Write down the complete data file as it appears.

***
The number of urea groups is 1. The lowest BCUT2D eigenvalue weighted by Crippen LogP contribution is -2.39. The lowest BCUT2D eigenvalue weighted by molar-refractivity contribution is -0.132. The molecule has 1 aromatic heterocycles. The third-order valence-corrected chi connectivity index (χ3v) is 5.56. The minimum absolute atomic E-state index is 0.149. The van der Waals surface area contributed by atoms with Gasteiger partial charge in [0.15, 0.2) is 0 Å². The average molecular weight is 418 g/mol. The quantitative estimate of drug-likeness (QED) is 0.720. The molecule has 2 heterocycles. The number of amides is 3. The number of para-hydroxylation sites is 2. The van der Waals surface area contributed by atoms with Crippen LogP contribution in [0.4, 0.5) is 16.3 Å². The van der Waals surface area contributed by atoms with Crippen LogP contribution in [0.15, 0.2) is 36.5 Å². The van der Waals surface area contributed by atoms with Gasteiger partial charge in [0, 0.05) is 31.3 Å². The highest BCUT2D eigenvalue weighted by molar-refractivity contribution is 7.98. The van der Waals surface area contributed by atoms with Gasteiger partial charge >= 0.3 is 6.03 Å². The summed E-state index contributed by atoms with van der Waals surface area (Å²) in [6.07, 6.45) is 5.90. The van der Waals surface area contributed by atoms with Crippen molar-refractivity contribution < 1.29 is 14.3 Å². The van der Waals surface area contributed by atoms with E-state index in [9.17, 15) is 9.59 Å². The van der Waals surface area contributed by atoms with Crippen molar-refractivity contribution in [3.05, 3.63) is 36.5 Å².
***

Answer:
The number of urea groups is 1. The lowest BCUT2D eigenvalue weighted by Crippen LogP contribution is -2.39. The lowest BCUT2D eigenvalue weighted by molar-refractivity contribution is -0.132. The molecule has 1 aromatic heterocycles. The third-order valence-corrected chi connectivity index (χ3v) is 5.56. The minimum absolute atomic E-state index is 0.149. The van der Waals surface area contributed by atoms with Gasteiger partial charge in [0.15, 0.2) is 0 Å². The average molecular weight is 418 g/mol. The quantitative estimate of drug-likeness (QED) is 0.720. The molecule has 2 heterocycles. The number of amides is 3. The number of para-hydroxylation sites is 2. The van der Waals surface area contributed by atoms with Crippen LogP contribution in [0.4, 0.5) is 16.3 Å². The van der Waals surface area contributed by atoms with Crippen LogP contribution in [0.15, 0.2) is 36.5 Å². The van der Waals surface area contributed by atoms with Gasteiger partial charge in [0, 0.05) is 31.3 Å². The highest BCUT2D eigenvalue weighted by molar-refractivity contribution is 7.98. The van der Waals surface area contributed by atoms with Gasteiger partial charge >= 0.3 is 6.03 Å². The summed E-state index contributed by atoms with van der Waals surface area (Å²) in [6.07, 6.45) is 5.90. The van der Waals surface area contributed by atoms with Crippen molar-refractivity contribution < 1.29 is 14.3 Å². The van der Waals surface area contributed by atoms with E-state index in [9.17, 15) is 9.59 Å². The van der Waals surface area contributed by atoms with Crippen molar-refractivity contribution in [3.05, 3.63) is 36.5 Å².